January 19, 2010 | General

Flawed Thinking In Long Hauling Garbage

BioCycle January 2010, Vol. 51, No. 1, p. 53
Neil Seldman

I RECENTLY read Garbage In Garbage Out: Solving Problems with Long Distance Trash Transport by Vivian E. Thompson (University of Virginia Press, 2009) and decided that a book review was in order. The author provides a detailed and extremely helpful discussion and analysis of the current state of long haul and the complex legal and political status of flow control law and state efforts to constrain the importation of garbage from outside jurisdictions.
hompson complements the discussion of U.S. policies with a fine comparative analysis of the “proximity principle” at work in Europe and Japan – disposal of garbage as close to the generator as possible – and how these traditions may be changing. She concludes that U.S. geography, law and political culture should not and cannot abide by the proximity principle and should instead permanently rely on long haul of waste. She suggests a national surcharge on landfilling and incineration of $5/ton to subsidize permanent long distance movement of waste throughout the U.S.
In the book, readers are given a passing glance at other issues: recycling, composting, anti-incineration feelings, extended producer responsibility, pay as you throw. Yet, these aspects of the U.S. solid waste landscape are an afterthought with no adequate technical analysis. Thompson does propose a state based “escalator tax” on imported garbage which can help keep garbage closer to home. But, readers may wonder how this change would get through the profound barriers that exist for such “states’ rights.”
Better yet, why not a far more simple federal action: an Act of Congress that rules “garbage is not commerce.” This alone would allow states and cities to ward off out-of-area garbage as they please, despite the Constitution’s Commerce Clause. It also would hasten the national trend, led by cities and counties, not the federal government, to the doubling of the national recycling rate (32%) and beyond. Further, the very sound idea of a landfill and incinerator disposal surcharge is better placed at the local level, where it has functioned exceedingly well for many years.
The book would benefit from details of the dramatic diversion rates in big cities and small towns. San Francisco reached 74 percent and has just implemented mandatory food scrap recovery from households and businesses. Nantucket, Massachusetts diverts over 90 percent. Los Angeles has a 64 percent rate (94 percent diversion of construction and demolition discards). The technologies, contracts, incentives and policies used in these and scores of other high performing jurisdictions are applicable for adoption and adaptation across the U.S.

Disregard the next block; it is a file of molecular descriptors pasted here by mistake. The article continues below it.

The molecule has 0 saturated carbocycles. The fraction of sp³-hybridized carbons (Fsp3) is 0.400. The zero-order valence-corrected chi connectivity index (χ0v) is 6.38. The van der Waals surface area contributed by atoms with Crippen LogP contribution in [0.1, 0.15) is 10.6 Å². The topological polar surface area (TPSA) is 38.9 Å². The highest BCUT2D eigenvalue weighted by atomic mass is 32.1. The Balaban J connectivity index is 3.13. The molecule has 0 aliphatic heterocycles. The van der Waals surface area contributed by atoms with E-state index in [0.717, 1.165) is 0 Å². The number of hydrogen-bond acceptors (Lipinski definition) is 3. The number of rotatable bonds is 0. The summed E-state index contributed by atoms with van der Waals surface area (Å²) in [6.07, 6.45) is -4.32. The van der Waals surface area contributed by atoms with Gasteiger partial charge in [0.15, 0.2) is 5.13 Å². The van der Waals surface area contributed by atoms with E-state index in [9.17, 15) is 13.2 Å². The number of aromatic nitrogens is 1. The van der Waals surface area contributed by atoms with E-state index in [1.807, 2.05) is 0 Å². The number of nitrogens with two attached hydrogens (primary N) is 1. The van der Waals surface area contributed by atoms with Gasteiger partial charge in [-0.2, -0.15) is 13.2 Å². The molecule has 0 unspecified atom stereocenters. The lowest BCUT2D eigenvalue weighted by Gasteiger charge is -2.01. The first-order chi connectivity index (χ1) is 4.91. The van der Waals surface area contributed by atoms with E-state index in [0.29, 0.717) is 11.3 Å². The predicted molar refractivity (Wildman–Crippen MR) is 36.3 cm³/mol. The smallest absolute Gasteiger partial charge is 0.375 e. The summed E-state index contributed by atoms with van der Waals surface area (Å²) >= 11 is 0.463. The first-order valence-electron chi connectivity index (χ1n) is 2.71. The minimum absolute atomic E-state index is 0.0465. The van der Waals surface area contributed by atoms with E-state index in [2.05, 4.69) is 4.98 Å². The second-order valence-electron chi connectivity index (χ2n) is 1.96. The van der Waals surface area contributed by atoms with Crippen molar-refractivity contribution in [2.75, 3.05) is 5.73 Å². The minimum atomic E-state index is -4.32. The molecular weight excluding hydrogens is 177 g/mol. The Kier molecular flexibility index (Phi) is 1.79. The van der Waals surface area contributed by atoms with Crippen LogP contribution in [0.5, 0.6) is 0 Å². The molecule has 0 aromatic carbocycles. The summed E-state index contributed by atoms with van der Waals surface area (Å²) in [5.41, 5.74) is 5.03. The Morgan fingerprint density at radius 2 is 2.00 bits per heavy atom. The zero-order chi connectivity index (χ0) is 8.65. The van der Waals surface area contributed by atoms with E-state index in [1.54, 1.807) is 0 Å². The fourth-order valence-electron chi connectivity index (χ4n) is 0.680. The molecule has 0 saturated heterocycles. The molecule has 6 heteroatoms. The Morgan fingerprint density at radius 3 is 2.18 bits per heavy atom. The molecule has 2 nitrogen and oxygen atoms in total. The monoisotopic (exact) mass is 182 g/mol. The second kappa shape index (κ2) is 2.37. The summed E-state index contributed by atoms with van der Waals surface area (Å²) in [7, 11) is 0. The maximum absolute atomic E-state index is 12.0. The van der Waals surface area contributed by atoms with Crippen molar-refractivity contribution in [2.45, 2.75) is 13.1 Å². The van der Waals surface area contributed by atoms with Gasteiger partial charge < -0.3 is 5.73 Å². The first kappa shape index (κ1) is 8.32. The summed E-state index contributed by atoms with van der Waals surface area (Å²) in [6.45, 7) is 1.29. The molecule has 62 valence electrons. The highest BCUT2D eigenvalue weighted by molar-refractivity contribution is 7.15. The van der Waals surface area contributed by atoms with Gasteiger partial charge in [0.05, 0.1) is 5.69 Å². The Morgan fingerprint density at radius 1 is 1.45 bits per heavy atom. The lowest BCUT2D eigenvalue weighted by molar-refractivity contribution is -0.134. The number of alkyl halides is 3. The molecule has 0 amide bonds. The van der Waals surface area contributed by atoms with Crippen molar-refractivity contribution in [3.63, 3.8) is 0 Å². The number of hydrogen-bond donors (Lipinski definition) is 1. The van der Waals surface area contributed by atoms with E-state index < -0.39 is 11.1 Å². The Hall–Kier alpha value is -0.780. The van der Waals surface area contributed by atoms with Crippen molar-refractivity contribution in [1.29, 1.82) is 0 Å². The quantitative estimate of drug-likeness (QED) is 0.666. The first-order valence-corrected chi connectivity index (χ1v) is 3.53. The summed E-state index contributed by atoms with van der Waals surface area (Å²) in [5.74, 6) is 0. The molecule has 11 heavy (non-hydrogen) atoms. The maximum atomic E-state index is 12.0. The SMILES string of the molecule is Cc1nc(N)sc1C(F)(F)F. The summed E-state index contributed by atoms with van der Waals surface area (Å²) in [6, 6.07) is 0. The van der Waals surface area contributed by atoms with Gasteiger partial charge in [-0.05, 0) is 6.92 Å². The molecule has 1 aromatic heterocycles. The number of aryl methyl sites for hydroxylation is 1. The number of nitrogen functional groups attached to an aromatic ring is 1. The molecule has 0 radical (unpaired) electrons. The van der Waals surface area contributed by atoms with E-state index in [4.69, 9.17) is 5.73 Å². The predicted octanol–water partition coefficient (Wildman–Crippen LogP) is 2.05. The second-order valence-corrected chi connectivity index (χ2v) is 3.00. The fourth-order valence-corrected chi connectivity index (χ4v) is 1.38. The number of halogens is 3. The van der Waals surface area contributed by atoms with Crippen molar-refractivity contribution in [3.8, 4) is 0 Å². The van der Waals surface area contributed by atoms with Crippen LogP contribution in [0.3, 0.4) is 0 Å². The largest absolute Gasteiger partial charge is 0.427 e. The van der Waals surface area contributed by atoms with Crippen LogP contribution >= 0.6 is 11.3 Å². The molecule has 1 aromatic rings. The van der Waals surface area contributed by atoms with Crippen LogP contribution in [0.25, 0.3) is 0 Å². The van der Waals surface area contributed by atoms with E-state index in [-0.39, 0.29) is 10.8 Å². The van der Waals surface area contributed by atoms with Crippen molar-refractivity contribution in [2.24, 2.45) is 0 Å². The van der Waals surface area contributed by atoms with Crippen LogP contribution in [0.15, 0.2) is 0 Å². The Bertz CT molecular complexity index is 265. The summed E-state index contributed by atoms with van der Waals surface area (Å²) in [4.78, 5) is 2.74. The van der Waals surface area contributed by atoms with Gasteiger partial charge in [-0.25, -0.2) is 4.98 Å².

Los Angeles is planning a new aggressive program based on the proximity principle. The city has been divided into six “waste sheds” that will recycle and compost as much material within each waste shed as possible, thus each sharing the burdens and benefits. The more materials handled within the waste shed, the less pressure on scarce and expensive regional landfills.

By keeping materials separated and close to home, jurisdictions are reducing overall solid waste management costs, creating small businesses and jobs and expanding the local tax base. At least 50 percent of all materials generated locally can be processed and marketed within the local economy – composting or digestion of yard and street debris, food waste and soiled papers, processing of construction and demolition discards and electronic scrap.
To keep other secondary materials from flowing to Asia, local governments (Alachua County, Florida, Del Norte County, California) are investing in Resource Recovery Parks, industrial parks reserved for recycling, compost processing, used materials resale, product assembly and manufacturing companies. Hawaii County has invested in such infrastructure to attract companies to compost green waste and companies to produce diesel fuel from fats, oils and greases (FOG). The County has also made its waste transfer sites available for small companies to collect repairable and reusable products for redistribution. Massachusetts has banned C&D materials from landfills, leading to expanded deconstruction and C&D processing and recycling.
The U.S. is moving into an era of scarcity. If we do not adjust our handling of the raw materials that flow through our hands every day, then we will have to do without. And to do without is not the American way.
When growing up along the southern shores of Brooklyn, New York in the l950s and 1960s, we faced a dilemma: sewage sludge from treatment facilities, which was piped into the Atlantic Ocean, started backing up on our beaches. Building longer pipes – taking the sludge further out to sea – solved the problem. In effect this delayed the inevitable, which came 20 years later – the ban on dumping sludge in the oceans.
By building the pipes longer, New York City only delayed real solutions – pretreatment for industrial pollutants, composting and digestion – for decades. Long distance transport of waste repeats this error. It sees the materials as a waste, not as a raw material. It forgets that using discarded materials adds positive economic value as it avoids the negative value of landfilling and incineration.

Neil Seldman, president of the Institute for Local Self-Reliance in Washington, D.C. (, is a regular contributor to BioCycle.

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